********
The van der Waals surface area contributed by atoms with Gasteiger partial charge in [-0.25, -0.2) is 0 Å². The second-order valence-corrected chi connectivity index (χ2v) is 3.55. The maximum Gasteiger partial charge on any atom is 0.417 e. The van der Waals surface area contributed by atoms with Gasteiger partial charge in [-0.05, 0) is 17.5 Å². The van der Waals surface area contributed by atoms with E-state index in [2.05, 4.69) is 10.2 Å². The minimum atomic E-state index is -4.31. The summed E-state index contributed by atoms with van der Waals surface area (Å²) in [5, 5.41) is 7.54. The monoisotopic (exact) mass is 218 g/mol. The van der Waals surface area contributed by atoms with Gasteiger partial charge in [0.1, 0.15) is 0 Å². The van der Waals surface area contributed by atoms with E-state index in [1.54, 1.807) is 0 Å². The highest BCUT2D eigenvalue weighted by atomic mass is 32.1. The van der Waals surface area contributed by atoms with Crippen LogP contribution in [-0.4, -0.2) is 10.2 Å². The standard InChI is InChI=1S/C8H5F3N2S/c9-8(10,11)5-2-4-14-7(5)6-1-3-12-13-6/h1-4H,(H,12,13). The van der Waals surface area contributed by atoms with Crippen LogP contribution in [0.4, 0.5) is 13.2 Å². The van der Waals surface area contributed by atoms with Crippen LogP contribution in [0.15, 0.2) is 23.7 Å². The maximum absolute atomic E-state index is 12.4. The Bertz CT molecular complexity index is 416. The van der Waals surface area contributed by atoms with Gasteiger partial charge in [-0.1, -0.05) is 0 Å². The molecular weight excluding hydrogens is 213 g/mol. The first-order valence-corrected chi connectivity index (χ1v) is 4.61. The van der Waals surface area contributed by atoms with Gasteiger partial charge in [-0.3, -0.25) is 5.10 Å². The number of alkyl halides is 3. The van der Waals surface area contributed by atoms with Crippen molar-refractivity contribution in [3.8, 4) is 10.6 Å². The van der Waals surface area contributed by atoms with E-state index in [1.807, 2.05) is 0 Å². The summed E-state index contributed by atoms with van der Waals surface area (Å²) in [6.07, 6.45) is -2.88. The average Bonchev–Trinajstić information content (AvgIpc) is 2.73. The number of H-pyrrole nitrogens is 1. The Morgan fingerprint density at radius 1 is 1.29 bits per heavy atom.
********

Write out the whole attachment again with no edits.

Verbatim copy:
The van der Waals surface area contributed by atoms with Gasteiger partial charge in [-0.25, -0.2) is 0 Å². The second-order valence-corrected chi connectivity index (χ2v) is 3.55. The maximum Gasteiger partial charge on any atom is 0.417 e. The van der Waals surface area contributed by atoms with Gasteiger partial charge in [-0.05, 0) is 17.5 Å². The van der Waals surface area contributed by atoms with E-state index in [2.05, 4.69) is 10.2 Å². The minimum atomic E-state index is -4.31. The summed E-state index contributed by atoms with van der Waals surface area (Å²) in [5, 5.41) is 7.54. The monoisotopic (exact) mass is 218 g/mol. The van der Waals surface area contributed by atoms with Gasteiger partial charge in [0.1, 0.15) is 0 Å². The van der Waals surface area contributed by atoms with E-state index in [1.54, 1.807) is 0 Å². The highest BCUT2D eigenvalue weighted by atomic mass is 32.1. The van der Waals surface area contributed by atoms with Crippen LogP contribution in [-0.4, -0.2) is 10.2 Å². The standard InChI is InChI=1S/C8H5F3N2S/c9-8(10,11)5-2-4-14-7(5)6-1-3-12-13-6/h1-4H,(H,12,13). The van der Waals surface area contributed by atoms with Crippen LogP contribution in [0.4, 0.5) is 13.2 Å². The van der Waals surface area contributed by atoms with Crippen LogP contribution in [0.15, 0.2) is 23.7 Å². The maximum absolute atomic E-state index is 12.4. The Bertz CT molecular complexity index is 416. The van der Waals surface area contributed by atoms with Gasteiger partial charge in [-0.1, -0.05) is 0 Å². The molecular weight excluding hydrogens is 213 g/mol. The first-order valence-corrected chi connectivity index (χ1v) is 4.61. The van der Waals surface area contributed by atoms with Gasteiger partial charge in [-0.3, -0.25) is 5.10 Å². The number of alkyl halides is 3. The van der Waals surface area contributed by atoms with Crippen molar-refractivity contribution in [3.8, 4) is 10.6 Å². The van der Waals surface area contributed by atoms with E-state index in [1.807, 2.05) is 0 Å². The summed E-state index contributed by atoms with van der Waals surface area (Å²) in [6.07, 6.45) is -2.88. The average Bonchev–Trinajstić information content (AvgIpc) is 2.73. The number of H-pyrrole nitrogens is 1. The Morgan fingerprint density at radius 1 is 1.29 bits per heavy atom.